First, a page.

An "electronic device" is a portable computing device having wireless communication capability and a facility for user authentication to the device, such as a smartphone, or a tablet computing device, each optionally having a fingerprint reader or other arrangement for authentication, such as iris scanner, retina scanner, or programmed to receive keyed input of a password, an authorization code, or a personal identification number.
 "Proximity data" are data, transmitted by the electronic device to a physical access system, that indicate that the electronic device is in close physical proximity to a barrier system. As described more fully below, "proximity data" may include but is not limited to any data that are sent using near field communications (but not medium- or long-range communications) from the electronic device to the barrier system. These data may include, for example, a rights file (as in the case of the embodiment described in connection with FIG. 3) or a one-time authorization code (as in the case of the embodiment described in connection with FIG. 4). Proximity data also may include specific data, sent by medium- or long-range communications, that uniquely identify a particular barrier, so long as these data were obtained by the electronic device while in close physical proximity to the identified barrier. These data may include, for example, barcode data or RFID data (as in the case, for example, of the embodiment described in connection with FIG. 4A), located on or near the physical barrier itself, that are obtained by the electronic device.
 A "proximity data receiver," is a data receiver configured to receive proximity data.
 One embodiment of a physical access system in accordance with the present invention is shown in FIG. 1. In this embodiment, an individual 110 having an electronic device 112 seeks access to a restricted area at a premises 130, such as a bank. Access is protected using a physical access system that includes a physical barrier system 120. For illustrative purposes, the electronic device 112 is shown as a smartphone and the barrier system 120 is depicted as a guard house having a barrier gate. The physical barrier is coupled to a lock controller, which in turn is ultimately controlled by the ACS headend 122.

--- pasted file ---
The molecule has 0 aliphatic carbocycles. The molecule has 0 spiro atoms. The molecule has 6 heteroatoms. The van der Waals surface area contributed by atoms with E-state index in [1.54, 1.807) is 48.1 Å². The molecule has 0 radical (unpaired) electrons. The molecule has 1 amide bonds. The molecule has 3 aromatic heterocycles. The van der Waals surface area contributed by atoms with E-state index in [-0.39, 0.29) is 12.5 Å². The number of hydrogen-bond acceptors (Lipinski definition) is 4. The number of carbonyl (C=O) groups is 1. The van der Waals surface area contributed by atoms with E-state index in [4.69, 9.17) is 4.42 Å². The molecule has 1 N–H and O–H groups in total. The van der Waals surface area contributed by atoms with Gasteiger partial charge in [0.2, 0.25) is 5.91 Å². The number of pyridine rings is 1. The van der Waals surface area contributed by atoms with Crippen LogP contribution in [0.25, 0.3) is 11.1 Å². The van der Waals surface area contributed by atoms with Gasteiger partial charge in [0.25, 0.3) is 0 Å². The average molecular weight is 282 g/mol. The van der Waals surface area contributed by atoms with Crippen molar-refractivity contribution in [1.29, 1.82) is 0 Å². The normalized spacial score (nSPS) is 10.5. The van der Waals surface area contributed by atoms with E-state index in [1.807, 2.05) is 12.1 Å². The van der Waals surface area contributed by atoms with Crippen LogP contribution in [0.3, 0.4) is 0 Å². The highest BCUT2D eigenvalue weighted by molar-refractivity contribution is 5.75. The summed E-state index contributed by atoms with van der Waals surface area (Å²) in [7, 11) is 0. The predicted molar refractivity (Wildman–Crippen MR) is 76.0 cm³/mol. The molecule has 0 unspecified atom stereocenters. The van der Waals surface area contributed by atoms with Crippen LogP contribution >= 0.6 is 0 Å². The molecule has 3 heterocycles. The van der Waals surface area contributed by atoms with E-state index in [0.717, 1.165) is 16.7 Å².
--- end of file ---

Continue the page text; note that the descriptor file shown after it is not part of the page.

In accordance with the embodiment of FIG. 1, an ACS gateway, here implemented as ACS headend 122, includes a rights management system described in more detail below. The electronic device 112 must be registered with the ACS headend 122 using the rights management system, prior to the individual 110 obtaining access to the restricted area. The access control headend 122 is itself connected to a wireless communications network, depicted here by an antenna 124. The communications network is designed to receive transmissions from the electronic device 112, shown here as a smartphone. The communications network may be a medium-range network such as a Bluetooth network or wireless Ethernet network, or a long-range network such as a cellular telephone network.
 When the individual 110 wishes to pass the physical barrier system 120, the device 112 transmits a digital rights file to access control headend 122 through medium- or long-range communications. When the individual enters close physical proximity to the barrier, the headend 122 causes the lock controller to unlock the barrier. In one embodiment, the headend 122 directly commands the lock controller to change the state of the lock, for example by sending a signal through a wire connecting the headend 122 to the barrier system 120. In another embodiment, the device 112 and the barrier system 120 use near field communications to exchange authorization data that permit the individual to pass the barrier. At some later time, the individual's access permissions may be updated, or even revoked, by the physical access system. These processes are explained with reference to the remaining figures.